Parents are generally quick to point out the behaviors of their children they don't like, but it is an exception to point out the positive. Let's say your child interrupts a conversation with your friend. You may say; "I'm talking right now honey" or "You're interrupting". But what do you say when your child is not interrupting your conversation? Do you say; "Thank you for waiting" or "I appreciate you letting me finish my conversation"!?
If you generally skip the positive and are keen to point out what bothers you it can have unintentional negative side effects. It may chip away at your child's self esteem, or children may learn to get your attention by behaving in ways that are annoying to you.
I have an experiment for you!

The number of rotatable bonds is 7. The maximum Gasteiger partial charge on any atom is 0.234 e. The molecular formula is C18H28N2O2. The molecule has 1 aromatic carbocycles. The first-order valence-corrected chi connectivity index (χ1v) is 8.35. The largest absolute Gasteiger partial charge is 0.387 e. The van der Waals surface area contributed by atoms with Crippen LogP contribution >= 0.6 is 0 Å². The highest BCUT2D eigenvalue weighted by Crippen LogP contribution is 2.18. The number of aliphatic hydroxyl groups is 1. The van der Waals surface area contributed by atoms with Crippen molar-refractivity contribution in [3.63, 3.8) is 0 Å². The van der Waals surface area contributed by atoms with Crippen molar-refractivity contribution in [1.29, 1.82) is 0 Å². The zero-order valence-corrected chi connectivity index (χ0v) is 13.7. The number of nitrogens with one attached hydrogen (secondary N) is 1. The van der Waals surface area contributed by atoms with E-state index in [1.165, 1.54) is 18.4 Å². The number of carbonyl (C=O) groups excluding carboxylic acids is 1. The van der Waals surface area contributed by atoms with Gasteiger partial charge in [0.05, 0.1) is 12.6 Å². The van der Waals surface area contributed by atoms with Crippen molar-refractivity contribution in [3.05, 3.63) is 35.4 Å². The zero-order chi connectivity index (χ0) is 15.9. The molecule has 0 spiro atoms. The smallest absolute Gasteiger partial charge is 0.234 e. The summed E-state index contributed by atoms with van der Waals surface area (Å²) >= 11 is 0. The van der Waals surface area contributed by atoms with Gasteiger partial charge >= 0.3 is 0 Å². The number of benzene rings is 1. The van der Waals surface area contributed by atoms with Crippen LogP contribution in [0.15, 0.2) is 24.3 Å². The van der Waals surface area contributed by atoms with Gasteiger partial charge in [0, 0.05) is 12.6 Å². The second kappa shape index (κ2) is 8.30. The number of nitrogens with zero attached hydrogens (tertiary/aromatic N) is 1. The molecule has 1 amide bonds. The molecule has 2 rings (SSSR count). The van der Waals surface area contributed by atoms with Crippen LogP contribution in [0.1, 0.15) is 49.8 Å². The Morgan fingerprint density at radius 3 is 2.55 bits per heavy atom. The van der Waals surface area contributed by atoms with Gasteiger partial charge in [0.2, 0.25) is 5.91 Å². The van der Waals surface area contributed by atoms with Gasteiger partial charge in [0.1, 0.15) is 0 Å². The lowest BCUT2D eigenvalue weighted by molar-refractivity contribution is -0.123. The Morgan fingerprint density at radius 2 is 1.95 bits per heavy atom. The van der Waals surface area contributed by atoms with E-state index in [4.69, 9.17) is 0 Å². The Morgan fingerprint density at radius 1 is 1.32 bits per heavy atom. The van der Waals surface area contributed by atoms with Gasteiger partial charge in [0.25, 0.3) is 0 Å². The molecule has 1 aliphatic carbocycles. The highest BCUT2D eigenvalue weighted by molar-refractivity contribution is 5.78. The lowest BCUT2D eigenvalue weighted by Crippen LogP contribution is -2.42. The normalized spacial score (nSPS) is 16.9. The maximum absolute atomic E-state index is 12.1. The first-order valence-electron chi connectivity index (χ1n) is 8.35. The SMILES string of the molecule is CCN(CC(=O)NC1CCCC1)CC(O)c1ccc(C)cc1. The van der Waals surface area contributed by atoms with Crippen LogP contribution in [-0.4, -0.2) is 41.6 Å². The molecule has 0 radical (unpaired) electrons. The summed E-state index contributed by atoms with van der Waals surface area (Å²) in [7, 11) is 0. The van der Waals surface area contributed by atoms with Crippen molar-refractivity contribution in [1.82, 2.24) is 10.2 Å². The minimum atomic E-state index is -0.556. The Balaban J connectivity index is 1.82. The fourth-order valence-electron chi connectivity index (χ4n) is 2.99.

When you come home today, try to keep track of the number of times you point out a negative, and also count the number of positive statements you make. Ideally you want the positives to outweigh the negatives. So tell them what you like, love, appreciate or are thankful for. Or otherwise share your positive feelings with your child ("I love you"; "I am inspired by you").
Sending positive messages is especially important when you are struggling with your child. Maybe they hit or scream a lot. Try to say something when they are NOT hitting or screaming instead of only pointing out the times they do; "I see how mad you are and I really appreciate you are not screaming at me. You could scream but you are not and that makes it easier for me to understand and talk with you."
Last night, I was about to point out to my daughter that her dishes were still on the table. Instead I chose to tell my son; "I appreciate that you put your dishes in the kitchen and cleaned the table, thank you Jake! He was beaming, his chest inflated, he sure liked hearing that! Before you knew it Maggie followed right along.
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